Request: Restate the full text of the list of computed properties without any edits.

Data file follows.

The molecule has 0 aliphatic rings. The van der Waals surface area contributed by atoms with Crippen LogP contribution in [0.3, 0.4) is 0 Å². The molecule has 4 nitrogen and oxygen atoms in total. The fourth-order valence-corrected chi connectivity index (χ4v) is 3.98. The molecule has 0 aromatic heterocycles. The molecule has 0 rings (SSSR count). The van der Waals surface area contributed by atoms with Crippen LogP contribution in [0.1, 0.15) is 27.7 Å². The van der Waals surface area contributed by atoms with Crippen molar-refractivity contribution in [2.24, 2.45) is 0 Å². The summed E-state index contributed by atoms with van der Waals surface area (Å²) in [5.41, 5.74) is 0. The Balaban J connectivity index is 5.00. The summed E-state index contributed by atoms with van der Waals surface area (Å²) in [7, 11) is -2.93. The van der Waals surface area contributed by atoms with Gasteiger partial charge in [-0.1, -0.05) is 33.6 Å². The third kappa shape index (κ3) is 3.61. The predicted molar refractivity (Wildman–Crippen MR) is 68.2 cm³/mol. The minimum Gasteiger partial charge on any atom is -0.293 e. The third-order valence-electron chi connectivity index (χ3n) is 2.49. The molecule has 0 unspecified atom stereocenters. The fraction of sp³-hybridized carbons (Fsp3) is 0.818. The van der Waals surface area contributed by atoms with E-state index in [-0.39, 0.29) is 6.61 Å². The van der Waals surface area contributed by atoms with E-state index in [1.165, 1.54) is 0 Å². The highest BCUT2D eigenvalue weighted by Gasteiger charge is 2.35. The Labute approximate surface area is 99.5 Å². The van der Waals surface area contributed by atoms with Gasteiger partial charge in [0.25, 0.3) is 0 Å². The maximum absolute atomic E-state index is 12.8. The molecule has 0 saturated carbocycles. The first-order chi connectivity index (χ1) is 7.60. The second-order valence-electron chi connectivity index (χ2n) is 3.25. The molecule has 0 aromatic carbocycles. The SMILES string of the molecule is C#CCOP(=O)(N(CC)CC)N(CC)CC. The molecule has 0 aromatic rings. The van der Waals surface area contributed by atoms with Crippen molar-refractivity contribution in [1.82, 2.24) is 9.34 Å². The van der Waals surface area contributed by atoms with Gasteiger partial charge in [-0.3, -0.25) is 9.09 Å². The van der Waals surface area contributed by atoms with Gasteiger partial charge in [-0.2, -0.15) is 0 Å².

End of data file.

The molecule has 0 aliphatic rings. The van der Waals surface area contributed by atoms with Crippen LogP contribution in [0.3, 0.4) is 0 Å². The molecule has 4 nitrogen and oxygen atoms in total. The fourth-order valence-corrected chi connectivity index (χ4v) is 3.98. The molecule has 0 aromatic heterocycles. The molecule has 0 rings (SSSR count). The van der Waals surface area contributed by atoms with Crippen LogP contribution in [0.1, 0.15) is 27.7 Å². The van der Waals surface area contributed by atoms with Crippen molar-refractivity contribution in [2.24, 2.45) is 0 Å². The summed E-state index contributed by atoms with van der Waals surface area (Å²) in [5.41, 5.74) is 0. The Balaban J connectivity index is 5.00. The summed E-state index contributed by atoms with van der Waals surface area (Å²) in [7, 11) is -2.93. The van der Waals surface area contributed by atoms with Gasteiger partial charge in [-0.1, -0.05) is 33.6 Å². The third kappa shape index (κ3) is 3.61. The predicted molar refractivity (Wildman–Crippen MR) is 68.2 cm³/mol. The minimum Gasteiger partial charge on any atom is -0.293 e. The third-order valence-electron chi connectivity index (χ3n) is 2.49. The molecule has 0 unspecified atom stereocenters. The fraction of sp³-hybridized carbons (Fsp3) is 0.818. The van der Waals surface area contributed by atoms with E-state index in [-0.39, 0.29) is 6.61 Å². The van der Waals surface area contributed by atoms with E-state index in [1.165, 1.54) is 0 Å². The highest BCUT2D eigenvalue weighted by Gasteiger charge is 2.35. The Labute approximate surface area is 99.5 Å². The van der Waals surface area contributed by atoms with Gasteiger partial charge in [0.25, 0.3) is 0 Å². The maximum absolute atomic E-state index is 12.8. The molecule has 0 saturated carbocycles. The first-order chi connectivity index (χ1) is 7.60. The second-order valence-electron chi connectivity index (χ2n) is 3.25. The molecule has 0 aromatic carbocycles. The SMILES string of the molecule is C#CCOP(=O)(N(CC)CC)N(CC)CC. The molecule has 0 aromatic rings. The van der Waals surface area contributed by atoms with Crippen molar-refractivity contribution in [1.82, 2.24) is 9.34 Å². The van der Waals surface area contributed by atoms with Gasteiger partial charge in [-0.3, -0.25) is 9.09 Å². The van der Waals surface area contributed by atoms with Gasteiger partial charge in [-0.2, -0.15) is 0 Å².